Photo by Jake Splawn
Everything is bigger in Texas. Winds, skies, miles, the generosity of our hosts ... it felt good to arrive in Amarillo and be staring down at a day off from the road. We'd ridden 350+ miles in four days, an unseemly amount considering the headwinds this time of year. Still, Amarillo. Feeling pretty darn good about that day off.
To me, our days off are the most important of our trip. It's where we're allowed to be productive. It's amazing how much time there is during the day when you're not sitting down and pumping your legs for ten hours.
The funny thing about these days, however, is that they are busy and stressful. Happens so that there's a lot to do from the road ... planning out the next leg of the trip, catching up on the writing, giving Q*bert (my bike) some much needed - oft pleaded - love, writing letters and calling friends and family. Time slips gone like water through fingers to be sucked up by the dry and thirsty countryside.
But, ah, Amarillo. I took some time for myself that day, starting off my Easter morning with The Big Texan 72 oz Steak Dinner Challenge.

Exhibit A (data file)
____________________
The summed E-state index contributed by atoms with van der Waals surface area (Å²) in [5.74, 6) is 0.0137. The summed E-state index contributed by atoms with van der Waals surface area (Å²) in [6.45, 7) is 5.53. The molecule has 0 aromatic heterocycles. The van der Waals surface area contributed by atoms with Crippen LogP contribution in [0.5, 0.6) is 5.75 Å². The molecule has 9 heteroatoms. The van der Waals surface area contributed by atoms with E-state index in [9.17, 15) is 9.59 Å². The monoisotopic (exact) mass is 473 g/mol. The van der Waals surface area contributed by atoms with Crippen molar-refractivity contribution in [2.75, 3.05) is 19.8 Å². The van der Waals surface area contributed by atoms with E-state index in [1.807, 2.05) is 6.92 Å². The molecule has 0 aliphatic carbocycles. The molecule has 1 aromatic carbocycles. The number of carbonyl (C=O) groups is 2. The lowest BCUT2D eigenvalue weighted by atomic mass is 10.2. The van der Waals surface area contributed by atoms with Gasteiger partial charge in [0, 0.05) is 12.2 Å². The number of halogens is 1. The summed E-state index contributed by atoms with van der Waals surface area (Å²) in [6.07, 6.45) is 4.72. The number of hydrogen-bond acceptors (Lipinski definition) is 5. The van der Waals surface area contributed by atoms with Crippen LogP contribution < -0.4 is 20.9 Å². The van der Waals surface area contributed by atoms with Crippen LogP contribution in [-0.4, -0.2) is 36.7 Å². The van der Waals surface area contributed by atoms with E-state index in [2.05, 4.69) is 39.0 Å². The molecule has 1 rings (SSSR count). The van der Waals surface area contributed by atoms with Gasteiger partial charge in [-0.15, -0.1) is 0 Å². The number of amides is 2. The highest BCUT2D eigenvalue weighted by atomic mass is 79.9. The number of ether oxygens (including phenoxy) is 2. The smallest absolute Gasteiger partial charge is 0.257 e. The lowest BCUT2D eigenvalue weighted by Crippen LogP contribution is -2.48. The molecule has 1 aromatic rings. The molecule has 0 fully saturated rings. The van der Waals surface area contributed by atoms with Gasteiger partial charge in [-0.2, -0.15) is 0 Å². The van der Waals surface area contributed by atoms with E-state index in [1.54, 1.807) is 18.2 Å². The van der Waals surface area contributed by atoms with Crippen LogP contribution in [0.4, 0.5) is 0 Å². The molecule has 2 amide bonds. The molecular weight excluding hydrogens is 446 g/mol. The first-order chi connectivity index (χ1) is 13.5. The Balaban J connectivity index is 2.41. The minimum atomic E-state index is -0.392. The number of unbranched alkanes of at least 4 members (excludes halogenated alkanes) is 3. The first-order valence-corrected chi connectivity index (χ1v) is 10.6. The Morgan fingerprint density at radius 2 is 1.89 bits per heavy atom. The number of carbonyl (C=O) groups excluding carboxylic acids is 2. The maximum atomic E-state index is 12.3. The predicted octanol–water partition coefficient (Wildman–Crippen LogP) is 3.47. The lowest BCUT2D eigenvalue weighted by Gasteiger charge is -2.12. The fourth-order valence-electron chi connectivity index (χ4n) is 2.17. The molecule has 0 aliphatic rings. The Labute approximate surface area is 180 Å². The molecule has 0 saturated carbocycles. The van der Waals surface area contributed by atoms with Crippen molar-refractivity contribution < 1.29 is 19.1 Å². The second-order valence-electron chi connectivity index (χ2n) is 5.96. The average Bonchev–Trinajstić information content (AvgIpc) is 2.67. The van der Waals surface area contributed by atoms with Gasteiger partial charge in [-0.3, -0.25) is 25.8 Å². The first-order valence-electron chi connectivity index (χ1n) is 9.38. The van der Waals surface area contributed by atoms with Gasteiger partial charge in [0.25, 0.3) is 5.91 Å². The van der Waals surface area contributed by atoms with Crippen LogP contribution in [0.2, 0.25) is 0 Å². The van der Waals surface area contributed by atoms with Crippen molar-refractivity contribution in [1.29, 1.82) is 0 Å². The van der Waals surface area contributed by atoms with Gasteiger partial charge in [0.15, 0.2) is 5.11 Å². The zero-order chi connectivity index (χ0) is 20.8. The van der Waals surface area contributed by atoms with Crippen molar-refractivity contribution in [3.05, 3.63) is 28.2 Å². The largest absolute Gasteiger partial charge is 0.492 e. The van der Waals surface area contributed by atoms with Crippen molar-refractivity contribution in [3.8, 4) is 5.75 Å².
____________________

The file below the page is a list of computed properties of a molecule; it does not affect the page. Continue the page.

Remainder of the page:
Photo by Jake Splawn
It was an unsizable sirloin cut. Thick and medium rare, it was a big fat juicy slab of cow that sacrificed itself for my ultimate discomfort. Noble cow.
Included with the dinner was a biscuit, a baked potato, a salad, and a small cup of deep fried shrimp. My strategy was as follows: cut the steak into quarters. Eat 1/4 steak, eat the salad. Eat 1/4 steak, eat 1/2 baked potato. Eat 1/4 steak, eat 1/2 baked potato and biscuit. Eat 1/4 steak, mixing bites with the shrimp. So, that's what I did. And it paid off.
The Big Texan itself was kind of like South of the Border - kitschy, with animatronic bears swiveling heads and growling from the second floor of their styled saloon. It was more complex than restaurant, really. There was a styled hotel village within a stone's throw of the restaurant, and within included a gift shop, a small 'laser shooting range,' a micro-brewery, and a stage for some good old fashioned country music.
I would say on the whole it was a disgusting yet amusing experience. Physically, mentally, visually. I certainly hope that's the last time I eat so much meat in one sitting, yet I dare not predict my food challenge future.
From there came a lot of laying around and farting. At some point Jake and Robin - our radically hospitable hosts - drove us over to the local newspaper, where we did our first legitimate news interview with Keys to Freeze.
It went very well. I started sweating meat out of my pores halfway through the experience and was grateful we weren't under the camera.
That night I worked briefly on my blog and went to bed. It was, in truth, my first real day off, and a much needed one. Onwards to New Mexico, land of the Wild West.